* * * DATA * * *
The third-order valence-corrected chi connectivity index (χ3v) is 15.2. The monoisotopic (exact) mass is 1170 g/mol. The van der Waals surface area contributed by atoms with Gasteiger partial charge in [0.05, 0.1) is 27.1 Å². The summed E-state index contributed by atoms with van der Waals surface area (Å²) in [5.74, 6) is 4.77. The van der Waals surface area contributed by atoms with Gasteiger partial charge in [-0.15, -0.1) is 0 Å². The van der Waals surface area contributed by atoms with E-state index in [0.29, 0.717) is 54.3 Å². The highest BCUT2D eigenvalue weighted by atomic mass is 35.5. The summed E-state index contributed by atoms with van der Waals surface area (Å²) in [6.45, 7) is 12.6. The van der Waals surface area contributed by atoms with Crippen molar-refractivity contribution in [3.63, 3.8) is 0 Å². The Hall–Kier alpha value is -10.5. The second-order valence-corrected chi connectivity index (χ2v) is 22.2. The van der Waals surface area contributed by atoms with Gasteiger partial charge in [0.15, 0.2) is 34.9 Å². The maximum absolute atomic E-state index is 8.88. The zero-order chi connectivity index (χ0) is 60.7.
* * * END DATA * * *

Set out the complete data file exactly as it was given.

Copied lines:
The third-order valence-corrected chi connectivity index (χ3v) is 15.2. The monoisotopic (exact) mass is 1170 g/mol. The van der Waals surface area contributed by atoms with Gasteiger partial charge in [0.05, 0.1) is 27.1 Å². The summed E-state index contributed by atoms with van der Waals surface area (Å²) in [5.74, 6) is 4.77. The van der Waals surface area contributed by atoms with Gasteiger partial charge in [-0.15, -0.1) is 0 Å². The van der Waals surface area contributed by atoms with E-state index in [0.29, 0.717) is 54.3 Å². The highest BCUT2D eigenvalue weighted by atomic mass is 35.5. The summed E-state index contributed by atoms with van der Waals surface area (Å²) in [6.45, 7) is 12.6. The van der Waals surface area contributed by atoms with Crippen molar-refractivity contribution in [3.63, 3.8) is 0 Å². The Hall–Kier alpha value is -10.5. The second-order valence-corrected chi connectivity index (χ2v) is 22.2. The van der Waals surface area contributed by atoms with Gasteiger partial charge in [0.15, 0.2) is 34.9 Å². The maximum absolute atomic E-state index is 8.88. The zero-order chi connectivity index (χ0) is 60.7.